Lay of the Land
“You were given life; it is your duty to find something beautiful within life, no matter how slight.”~Elizabeth Gilbert, Eat, Pray, Love
Bali is less than ninety miles from east to west and fifty-five miles from the north shore’s black sand beaches to its southernmost point. Some of the roads are narrow and unpaved, but it’s actually quite easy to get around (driving around the entire island would take less than twenty-four hours). Bali’s only international airport, Ngurah Rai, is located on the island’s southwest coast, about nine miles south of the capital of Denpasar.
The South: Southern Bali focuses around Seminyak, ten minutes north of Kuta. Now international travelers hop from cocktails to dinner parties at Seminyak’s many luxurious villas, and trendy well-heeled visitors nibble on sushi and foie gras at one of the designer restaurants on Jalan Oberoi (more commonly known as Jalan Oberoi, after the first hotel built in the region, and also nicknamed “Eat Street”). Another burgeoning glamour area is the western side of the Bukit Peninsula, at the southern tip of the island, which was once home only to the Uluwatu temple and a few surfers. The Bulgari Resort opened its doors here, and the Bukit is also the location of some of the island’s most beautiful villas.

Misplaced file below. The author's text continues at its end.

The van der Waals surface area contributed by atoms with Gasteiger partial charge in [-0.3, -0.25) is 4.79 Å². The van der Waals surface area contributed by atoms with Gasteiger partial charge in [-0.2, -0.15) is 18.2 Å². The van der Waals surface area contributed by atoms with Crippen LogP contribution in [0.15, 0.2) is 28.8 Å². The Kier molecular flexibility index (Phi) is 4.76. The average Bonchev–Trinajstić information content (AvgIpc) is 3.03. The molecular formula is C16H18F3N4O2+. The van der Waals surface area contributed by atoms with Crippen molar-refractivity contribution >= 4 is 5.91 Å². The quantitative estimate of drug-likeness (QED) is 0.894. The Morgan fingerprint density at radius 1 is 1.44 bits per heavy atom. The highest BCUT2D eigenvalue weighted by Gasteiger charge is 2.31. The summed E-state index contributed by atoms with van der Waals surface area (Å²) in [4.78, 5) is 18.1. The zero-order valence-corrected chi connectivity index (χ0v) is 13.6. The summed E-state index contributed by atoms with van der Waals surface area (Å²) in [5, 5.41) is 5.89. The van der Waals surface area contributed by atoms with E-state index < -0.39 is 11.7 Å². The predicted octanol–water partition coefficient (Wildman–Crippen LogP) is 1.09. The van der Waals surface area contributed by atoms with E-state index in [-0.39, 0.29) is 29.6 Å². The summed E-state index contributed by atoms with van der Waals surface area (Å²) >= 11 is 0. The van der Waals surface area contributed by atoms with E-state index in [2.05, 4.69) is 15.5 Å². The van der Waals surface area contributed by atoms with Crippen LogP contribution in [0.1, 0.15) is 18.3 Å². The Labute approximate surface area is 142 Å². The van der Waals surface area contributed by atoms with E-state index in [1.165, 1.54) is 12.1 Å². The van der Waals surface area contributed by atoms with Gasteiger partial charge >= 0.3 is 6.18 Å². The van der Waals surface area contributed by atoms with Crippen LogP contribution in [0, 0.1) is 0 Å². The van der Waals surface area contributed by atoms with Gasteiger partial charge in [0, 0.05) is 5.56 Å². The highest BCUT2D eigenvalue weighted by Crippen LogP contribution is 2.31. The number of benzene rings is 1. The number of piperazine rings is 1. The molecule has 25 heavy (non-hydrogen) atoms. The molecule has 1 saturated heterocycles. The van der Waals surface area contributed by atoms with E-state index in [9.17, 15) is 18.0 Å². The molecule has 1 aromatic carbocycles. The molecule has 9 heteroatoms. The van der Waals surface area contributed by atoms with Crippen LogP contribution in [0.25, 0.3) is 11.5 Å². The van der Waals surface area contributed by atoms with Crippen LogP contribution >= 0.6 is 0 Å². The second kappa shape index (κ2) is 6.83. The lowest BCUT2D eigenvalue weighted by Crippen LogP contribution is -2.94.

Ubud & Surroundings: If southern Bali attracts an Ibiza beau monde then Ubud reminds one of Santa Fe: it’s a wealthy, creative and spiritual-minded place with a substantial international expat population. It has long been a magnet for Western artists (German painter Walter Spies moved here in 1927). What draws many to this region, besides world-famous resorts like Amandari and Como Shambhala at Begawan Giri, is the Balinese experience on a smaller, more authentic scale. But even though Ubud may be more laid-back, it, too, has gone through a redesign with cool restaurants and cafés.
The North: This infrequently visited area is a landscape of mostly black sand beaches, temples and casual bungalow hotels. It’s where expats head when they need to escape and where the island’s expansive national park and some of the best snorkeling and diving are found. If you don’t have time to spend a night or two on the northern coast, take a day trip to the sacred temple of Besakih (the mother of all Balinese temples), on the slopes of Mount Agung, the island’s tallest mountain, or Mount Batur, a volcano and crater lake a half-hour’s drive from Ubud.
When to Go
Bali’s busy high season is July and August, which you will want to avoid, as well as Christmas and New Year’s. The best months to visit are April through June, September and October. Rainy season generally runs from November to March, though climate changes have made it far less predictable.